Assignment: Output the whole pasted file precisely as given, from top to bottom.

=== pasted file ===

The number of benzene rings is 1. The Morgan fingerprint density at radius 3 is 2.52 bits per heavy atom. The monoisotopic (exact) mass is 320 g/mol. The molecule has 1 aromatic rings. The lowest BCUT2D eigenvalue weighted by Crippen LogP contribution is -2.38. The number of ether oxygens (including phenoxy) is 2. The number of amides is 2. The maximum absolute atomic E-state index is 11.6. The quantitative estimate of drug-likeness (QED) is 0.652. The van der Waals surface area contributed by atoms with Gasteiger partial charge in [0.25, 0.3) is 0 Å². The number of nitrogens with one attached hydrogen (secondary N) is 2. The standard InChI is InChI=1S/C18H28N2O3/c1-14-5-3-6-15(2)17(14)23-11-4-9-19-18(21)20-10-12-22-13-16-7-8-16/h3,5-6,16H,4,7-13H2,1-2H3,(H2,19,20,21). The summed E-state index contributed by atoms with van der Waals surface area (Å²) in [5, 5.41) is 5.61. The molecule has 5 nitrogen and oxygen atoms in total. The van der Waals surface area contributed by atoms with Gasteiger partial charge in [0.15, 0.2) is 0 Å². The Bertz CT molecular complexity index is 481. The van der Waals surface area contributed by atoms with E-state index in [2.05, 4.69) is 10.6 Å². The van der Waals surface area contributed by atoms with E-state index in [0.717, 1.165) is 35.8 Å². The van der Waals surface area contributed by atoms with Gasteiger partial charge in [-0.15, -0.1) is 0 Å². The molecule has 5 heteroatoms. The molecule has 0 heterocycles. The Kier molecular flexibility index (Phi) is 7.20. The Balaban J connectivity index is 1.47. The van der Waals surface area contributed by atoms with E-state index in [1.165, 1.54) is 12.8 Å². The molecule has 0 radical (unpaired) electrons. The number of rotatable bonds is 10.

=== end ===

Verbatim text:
The number of benzene rings is 1. The Morgan fingerprint density at radius 3 is 2.52 bits per heavy atom. The monoisotopic (exact) mass is 320 g/mol. The molecule has 1 aromatic rings. The lowest BCUT2D eigenvalue weighted by Crippen LogP contribution is -2.38. The number of ether oxygens (including phenoxy) is 2. The number of amides is 2. The maximum absolute atomic E-state index is 11.6. The quantitative estimate of drug-likeness (QED) is 0.652. The van der Waals surface area contributed by atoms with Gasteiger partial charge in [0.25, 0.3) is 0 Å². The number of nitrogens with one attached hydrogen (secondary N) is 2. The standard InChI is InChI=1S/C18H28N2O3/c1-14-5-3-6-15(2)17(14)23-11-4-9-19-18(21)20-10-12-22-13-16-7-8-16/h3,5-6,16H,4,7-13H2,1-2H3,(H2,19,20,21). The summed E-state index contributed by atoms with van der Waals surface area (Å²) in [5, 5.41) is 5.61. The molecule has 5 nitrogen and oxygen atoms in total. The van der Waals surface area contributed by atoms with Gasteiger partial charge in [0.15, 0.2) is 0 Å². The Bertz CT molecular complexity index is 481. The van der Waals surface area contributed by atoms with E-state index in [2.05, 4.69) is 10.6 Å². The van der Waals surface area contributed by atoms with E-state index in [0.717, 1.165) is 35.8 Å². The van der Waals surface area contributed by atoms with Gasteiger partial charge in [-0.15, -0.1) is 0 Å². The molecule has 5 heteroatoms. The molecule has 0 heterocycles. The Kier molecular flexibility index (Phi) is 7.20. The Balaban J connectivity index is 1.47. The van der Waals surface area contributed by atoms with E-state index in [1.165, 1.54) is 12.8 Å². The molecule has 0 radical (unpaired) electrons. The number of rotatable bonds is 10.